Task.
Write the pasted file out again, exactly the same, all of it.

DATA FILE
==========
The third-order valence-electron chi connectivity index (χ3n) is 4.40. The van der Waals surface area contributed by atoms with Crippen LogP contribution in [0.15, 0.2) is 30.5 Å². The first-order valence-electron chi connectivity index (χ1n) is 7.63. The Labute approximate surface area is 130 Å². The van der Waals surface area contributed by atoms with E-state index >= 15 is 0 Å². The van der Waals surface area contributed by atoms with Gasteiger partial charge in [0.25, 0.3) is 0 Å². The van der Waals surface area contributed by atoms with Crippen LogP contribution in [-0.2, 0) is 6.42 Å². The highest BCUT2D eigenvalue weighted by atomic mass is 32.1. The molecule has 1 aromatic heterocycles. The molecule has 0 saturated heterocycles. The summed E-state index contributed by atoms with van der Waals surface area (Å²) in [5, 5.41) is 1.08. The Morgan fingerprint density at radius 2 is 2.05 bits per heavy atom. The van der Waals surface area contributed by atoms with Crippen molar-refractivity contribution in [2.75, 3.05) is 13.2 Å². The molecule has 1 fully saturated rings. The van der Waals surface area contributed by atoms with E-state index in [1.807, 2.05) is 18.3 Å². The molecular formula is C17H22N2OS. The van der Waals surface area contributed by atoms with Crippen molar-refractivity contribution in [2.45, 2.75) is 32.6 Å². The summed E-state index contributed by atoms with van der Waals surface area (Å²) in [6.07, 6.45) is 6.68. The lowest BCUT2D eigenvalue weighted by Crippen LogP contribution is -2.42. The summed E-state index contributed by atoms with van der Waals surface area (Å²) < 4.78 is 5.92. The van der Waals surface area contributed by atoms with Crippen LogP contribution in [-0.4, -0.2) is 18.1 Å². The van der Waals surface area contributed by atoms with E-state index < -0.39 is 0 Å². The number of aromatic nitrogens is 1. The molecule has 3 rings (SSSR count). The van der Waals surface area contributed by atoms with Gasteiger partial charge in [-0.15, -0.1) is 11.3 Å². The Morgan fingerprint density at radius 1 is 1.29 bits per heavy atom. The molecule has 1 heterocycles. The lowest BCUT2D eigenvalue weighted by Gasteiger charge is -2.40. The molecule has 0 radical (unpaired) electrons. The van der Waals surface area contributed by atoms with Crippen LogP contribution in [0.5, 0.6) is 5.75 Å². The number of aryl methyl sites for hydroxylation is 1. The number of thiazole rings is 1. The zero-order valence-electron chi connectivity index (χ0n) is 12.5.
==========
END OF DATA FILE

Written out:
The third-order valence-electron chi connectivity index (χ3n) is 4.40. The van der Waals surface area contributed by atoms with Crippen LogP contribution in [0.15, 0.2) is 30.5 Å². The first-order valence-electron chi connectivity index (χ1n) is 7.63. The Labute approximate surface area is 130 Å². The van der Waals surface area contributed by atoms with E-state index >= 15 is 0 Å². The van der Waals surface area contributed by atoms with Gasteiger partial charge in [0.25, 0.3) is 0 Å². The van der Waals surface area contributed by atoms with Crippen LogP contribution in [-0.2, 0) is 6.42 Å². The highest BCUT2D eigenvalue weighted by atomic mass is 32.1. The molecule has 1 aromatic heterocycles. The molecule has 0 saturated heterocycles. The summed E-state index contributed by atoms with van der Waals surface area (Å²) in [5, 5.41) is 1.08. The Morgan fingerprint density at radius 2 is 2.05 bits per heavy atom. The van der Waals surface area contributed by atoms with Crippen molar-refractivity contribution in [2.75, 3.05) is 13.2 Å². The molecule has 1 fully saturated rings. The van der Waals surface area contributed by atoms with E-state index in [1.807, 2.05) is 18.3 Å². The molecular formula is C17H22N2OS. The van der Waals surface area contributed by atoms with Crippen molar-refractivity contribution in [2.45, 2.75) is 32.6 Å². The summed E-state index contributed by atoms with van der Waals surface area (Å²) in [6.07, 6.45) is 6.68. The lowest BCUT2D eigenvalue weighted by Crippen LogP contribution is -2.42. The summed E-state index contributed by atoms with van der Waals surface area (Å²) < 4.78 is 5.92. The van der Waals surface area contributed by atoms with Crippen LogP contribution in [-0.4, -0.2) is 18.1 Å². The van der Waals surface area contributed by atoms with E-state index < -0.39 is 0 Å². The number of aromatic nitrogens is 1. The molecule has 3 rings (SSSR count). The van der Waals surface area contributed by atoms with Gasteiger partial charge in [-0.15, -0.1) is 11.3 Å². The Morgan fingerprint density at radius 1 is 1.29 bits per heavy atom. The molecule has 1 heterocycles. The lowest BCUT2D eigenvalue weighted by Gasteiger charge is -2.40. The molecule has 0 radical (unpaired) electrons. The van der Waals surface area contributed by atoms with Crippen LogP contribution in [0.5, 0.6) is 5.75 Å². The number of aryl methyl sites for hydroxylation is 1. The number of thiazole rings is 1. The zero-order valence-electron chi connectivity index (χ0n) is 12.5.